Classic Colors And Improving a Pour

I only used black, gold, and silver for this pour, here are some approximations of my recipe:

  • Apple Barrel Gloss Black was mixed with water and one tablespoon of Zinsser Paint Booster
  • Artist’s Loft Gold was mixed with Floetrol and a small amount of water
  • Folk Art Platinum (I called it Silver in the video) was mixed with water and 1 tablespoon of Zinsser Paint Booster.
  • Approximately 3 drops of Treadmill Oil (silicone) were added to all three colors.

This ‘Keeping It Classy’ pour was a lot of fun to make but I also learned a lot. The first thing I learned is that you should save your pre-painted canvases for pours where you plan to leave some negative space. That’s a fancy way of saying you don’t plan to cover the entire canvas with paint. You’ll see in the video that I was excited to be using a pre-painted black canvas. But when the pour was done I realized I didn’t need a black canvas after all. I don’t want to say I wasted a black canvas but now I wish I had saved it for a different pour. I would suggest sticking with a regular white canvas unless you know beforehand that you do not plan to cover the entire surface of the canvas.

Supplies I Used:


If you buy a pre-painted canvas you may want to save it for a pour where you don’t plan to cover the entire surface of the canvas with paint. In this example the black area around the poured paint is considered “negative space.” If your paint covers the entire canvas, it doesn’t matter what color the canvas started out being.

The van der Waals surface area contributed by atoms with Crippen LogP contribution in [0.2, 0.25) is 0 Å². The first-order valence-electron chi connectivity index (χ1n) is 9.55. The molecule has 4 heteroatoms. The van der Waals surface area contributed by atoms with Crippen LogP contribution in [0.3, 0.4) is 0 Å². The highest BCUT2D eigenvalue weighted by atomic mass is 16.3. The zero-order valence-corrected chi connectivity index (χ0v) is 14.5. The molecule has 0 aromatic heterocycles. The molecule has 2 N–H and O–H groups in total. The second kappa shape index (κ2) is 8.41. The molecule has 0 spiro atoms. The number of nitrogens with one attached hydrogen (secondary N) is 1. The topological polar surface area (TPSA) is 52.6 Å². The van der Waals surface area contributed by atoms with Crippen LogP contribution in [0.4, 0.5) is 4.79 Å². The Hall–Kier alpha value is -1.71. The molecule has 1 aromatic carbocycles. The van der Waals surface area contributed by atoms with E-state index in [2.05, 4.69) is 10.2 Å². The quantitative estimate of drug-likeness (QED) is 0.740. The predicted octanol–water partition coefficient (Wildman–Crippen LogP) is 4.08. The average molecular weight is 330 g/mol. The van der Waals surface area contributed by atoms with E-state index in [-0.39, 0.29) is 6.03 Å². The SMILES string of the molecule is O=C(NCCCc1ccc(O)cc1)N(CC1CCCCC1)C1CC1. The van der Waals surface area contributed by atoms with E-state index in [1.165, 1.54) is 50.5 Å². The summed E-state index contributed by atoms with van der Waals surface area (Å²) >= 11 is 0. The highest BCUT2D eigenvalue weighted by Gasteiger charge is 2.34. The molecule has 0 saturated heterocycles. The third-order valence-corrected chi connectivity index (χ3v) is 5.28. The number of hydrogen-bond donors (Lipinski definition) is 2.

Another thing I learned from creating this painting is that sometimes it’s better to use more paint. I used approximately 16 ounces of paint for this 16×20 inch canvas which is the standard amount I normally use for 16×20. For this pour I wish I had used 20 ounce or more. Why? When you watch the video, hit the pause button right around the 4:30 mark and take a look at the paint on the canvas. It is beautiful! The cells are huge and there are large areas of gold and silver and the black is adding some lovely highlights.


Watch as I start to tilt the canvas and try to get the paint to cover the entire surface. Things look good right up to the five minute mark, but after that I keep stretching the paint and all the great patterns disappear. You can literally see a great pour painting transform into a mediocre painting in a span of 60 seconds. I don’t point this out to be overly critical of myself. I point it out because as much fun as pour painting is, you can always learn from experience and try to make your pours better and better.

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Fortunately, I have learned a few tricks from making other pour paintings and in this video I demonstrate a great ‘fix’ you can try when you aren’t happy with your painting. After extensive tilting and torching of the canvas, it becomes obvious to me that I’m not going to have a painting that knocks my socks off. Instead of settling for an average painting I decided to use one of my favorite tricks…a swipe!

In this case, I chose to add more black and gold paint to the canvas, dampen a paper towel and swipe away. The end result was definitely a save and I’m so thankful I didn’t settle for an average painting.

I will close my blog with this, as much fun as pouring is, always keep an open mind and look for ways to improve your pouring skills. You can stay in your comfort zone and continue to make beautiful paintings using what you already know but I suggest branching out. Try some different techniques, color combinations or painting surfaces. You may have a few failures but if you learn from your mistakes, your artistic pouring journey will be a lot more fun and probably a lot more satisfying.

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